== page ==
In biology, the nucleus is a special structure found in most cells (except bacteria and blue-green algae) and is separated from the rest of the cell by a nuclear membrane. This membrane is permanent with the cell’s endoplasmic reticulum (membrane network) and has holes in it, allowing entry into macromolecules. The nucleus controls and regulates cell activity (such as growth and metabolism) and picks up genes and structures that contain genetic material. Cores are small bodies often seen inside the nucleus. The gem-like matrix in which the atomic components are suspended is the nuclear plasma.
Since the nucleus contains the organism’s genetic code, which determines the amino acid sequence of proteins essential for daily function, it essentially functions as an information centre for the cell. The information in DNA is copied, or transcribed, into a group of messenger RNA (mRNA) molecules, each of which encodes information for a single protein (in some cases more than one protein, as in bacteria). The mRNA molecules are then transported through the nuclear envelope into the cytoplasm, where they are translated, to serve as templates for the synthesis of specific proteins. For more information on these processes, see Transcription; Translation.
A cell usually contains only one nucleus. However, under some conditions, the nucleus divides but the cytoplasm does not divide. This results in a multinucleate (hypothalamic) cell as it occurs in skeletal muscle fibers. Some cells – such as human red blood cells – lose their nucleus at maturity. See also Cell.
The Nuclear Membrane
The nuclear membrane is one of the factors that distinguishes eukaryotic cells from prokaryotic cells. While eukaryotic cells have a membrane attached to the nucleus, this is not the case with prokaryotes (such as bacteria) that lack membrane-bound organelles.
Like the other cellular organelles of eukaryotes, the nucleus is an organelle attached to a membrane. The nuclear membrane, like the cell membrane, is a double-layered structure composed of phospholipids (which form the lipid bilayer nucleus shell).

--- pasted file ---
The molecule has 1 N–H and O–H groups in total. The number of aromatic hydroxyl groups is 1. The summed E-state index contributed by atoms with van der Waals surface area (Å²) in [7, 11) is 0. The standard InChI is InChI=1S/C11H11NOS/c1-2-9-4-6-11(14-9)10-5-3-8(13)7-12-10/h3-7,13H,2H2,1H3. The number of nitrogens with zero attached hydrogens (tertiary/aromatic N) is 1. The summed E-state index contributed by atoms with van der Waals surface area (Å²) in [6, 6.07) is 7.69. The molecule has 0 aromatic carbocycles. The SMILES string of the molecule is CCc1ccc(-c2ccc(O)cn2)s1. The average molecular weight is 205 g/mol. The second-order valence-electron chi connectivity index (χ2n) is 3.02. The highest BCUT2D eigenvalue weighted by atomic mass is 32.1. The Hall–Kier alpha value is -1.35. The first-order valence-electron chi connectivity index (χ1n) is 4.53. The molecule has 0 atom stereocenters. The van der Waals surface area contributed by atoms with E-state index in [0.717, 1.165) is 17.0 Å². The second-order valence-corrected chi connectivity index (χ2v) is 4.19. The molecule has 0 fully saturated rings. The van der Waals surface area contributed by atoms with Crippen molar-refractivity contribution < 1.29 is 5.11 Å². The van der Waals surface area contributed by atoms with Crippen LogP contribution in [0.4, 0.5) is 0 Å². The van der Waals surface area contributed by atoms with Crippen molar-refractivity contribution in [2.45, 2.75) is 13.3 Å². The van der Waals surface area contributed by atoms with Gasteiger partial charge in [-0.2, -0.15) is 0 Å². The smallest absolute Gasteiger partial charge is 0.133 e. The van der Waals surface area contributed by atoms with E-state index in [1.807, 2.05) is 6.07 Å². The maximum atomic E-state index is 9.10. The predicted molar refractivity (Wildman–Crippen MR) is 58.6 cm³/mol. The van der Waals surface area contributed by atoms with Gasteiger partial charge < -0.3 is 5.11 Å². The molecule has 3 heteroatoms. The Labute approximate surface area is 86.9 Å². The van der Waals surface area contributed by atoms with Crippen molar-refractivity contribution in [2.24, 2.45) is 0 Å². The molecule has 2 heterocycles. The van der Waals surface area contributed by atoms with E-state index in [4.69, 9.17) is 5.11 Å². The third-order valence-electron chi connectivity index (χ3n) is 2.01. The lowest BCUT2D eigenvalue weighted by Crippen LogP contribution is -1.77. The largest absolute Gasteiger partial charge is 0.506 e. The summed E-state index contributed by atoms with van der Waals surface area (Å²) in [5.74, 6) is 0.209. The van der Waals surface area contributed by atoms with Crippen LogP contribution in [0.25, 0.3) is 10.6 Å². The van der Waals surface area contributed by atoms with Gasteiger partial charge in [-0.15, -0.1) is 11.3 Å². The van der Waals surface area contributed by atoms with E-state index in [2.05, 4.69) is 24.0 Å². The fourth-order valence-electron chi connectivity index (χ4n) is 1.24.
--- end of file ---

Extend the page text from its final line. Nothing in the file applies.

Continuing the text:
Nuclear membranes have nuclear holes (made up of proteins) through which substances enter or leave cells (RNA, proteins, etc.). As the two fatty layers separate between them (around the centre) in a thin space, studies have shown that they have merged into the pores.
Also known as karyoplasm, the nucleoplasm is a type of protoplasm made up of enzymes, dissolved salts, and many organic molecules. In addition, the nucleoplasm helps protect the lining and thus the nucleus and chromosomes while also helping to maintain the overall shape of the nucleus.
Just as the nucleus is the most prominent organelle in a cell, the nucleus is the most prominent structure of the nucleus. Unlike the nucleus, this dense structure lacks its own membrane.
During cell division (mitosis), the nucleus only disperses after mitosis to repair specific parts of the chromosome.
Although the nucleus is the most prominent (and thus visible) structure of the nucleus, its size largely depends on the level of production of the ribosome as well as the different types of molecular processes that take place in the nucleus. The nucleus is the site for the replication and processing of ribosomal genes. In some organisms, the nucleus has up to four centers.